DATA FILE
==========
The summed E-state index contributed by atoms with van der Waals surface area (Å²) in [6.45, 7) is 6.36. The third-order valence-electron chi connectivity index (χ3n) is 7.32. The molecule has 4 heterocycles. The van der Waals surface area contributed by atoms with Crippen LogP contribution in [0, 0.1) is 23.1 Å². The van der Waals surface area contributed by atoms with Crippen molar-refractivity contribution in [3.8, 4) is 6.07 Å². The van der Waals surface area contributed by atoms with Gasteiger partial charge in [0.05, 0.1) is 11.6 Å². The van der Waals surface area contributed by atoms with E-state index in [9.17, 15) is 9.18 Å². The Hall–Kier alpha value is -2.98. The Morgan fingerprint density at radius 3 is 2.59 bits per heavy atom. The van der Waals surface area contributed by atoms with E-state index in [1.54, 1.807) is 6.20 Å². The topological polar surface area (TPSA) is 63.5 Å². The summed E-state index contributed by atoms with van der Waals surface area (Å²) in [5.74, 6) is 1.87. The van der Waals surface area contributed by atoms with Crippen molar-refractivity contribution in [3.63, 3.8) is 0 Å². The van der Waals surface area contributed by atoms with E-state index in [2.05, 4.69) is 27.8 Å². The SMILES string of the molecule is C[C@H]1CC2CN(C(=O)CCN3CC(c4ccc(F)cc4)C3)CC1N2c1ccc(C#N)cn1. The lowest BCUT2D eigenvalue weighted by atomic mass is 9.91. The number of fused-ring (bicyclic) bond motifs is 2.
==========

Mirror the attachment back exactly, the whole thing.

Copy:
The summed E-state index contributed by atoms with van der Waals surface area (Å²) in [6.45, 7) is 6.36. The third-order valence-electron chi connectivity index (χ3n) is 7.32. The molecule has 4 heterocycles. The van der Waals surface area contributed by atoms with Crippen LogP contribution in [0, 0.1) is 23.1 Å². The van der Waals surface area contributed by atoms with Crippen molar-refractivity contribution in [3.8, 4) is 6.07 Å². The van der Waals surface area contributed by atoms with Gasteiger partial charge in [0.05, 0.1) is 11.6 Å². The van der Waals surface area contributed by atoms with E-state index in [9.17, 15) is 9.18 Å². The Hall–Kier alpha value is -2.98. The Morgan fingerprint density at radius 3 is 2.59 bits per heavy atom. The van der Waals surface area contributed by atoms with E-state index in [1.54, 1.807) is 6.20 Å². The topological polar surface area (TPSA) is 63.5 Å². The summed E-state index contributed by atoms with van der Waals surface area (Å²) in [5.74, 6) is 1.87. The van der Waals surface area contributed by atoms with Crippen molar-refractivity contribution in [3.63, 3.8) is 0 Å². The van der Waals surface area contributed by atoms with E-state index in [2.05, 4.69) is 27.8 Å². The SMILES string of the molecule is C[C@H]1CC2CN(C(=O)CCN3CC(c4ccc(F)cc4)C3)CC1N2c1ccc(C#N)cn1. The lowest BCUT2D eigenvalue weighted by atomic mass is 9.91. The number of fused-ring (bicyclic) bond motifs is 2.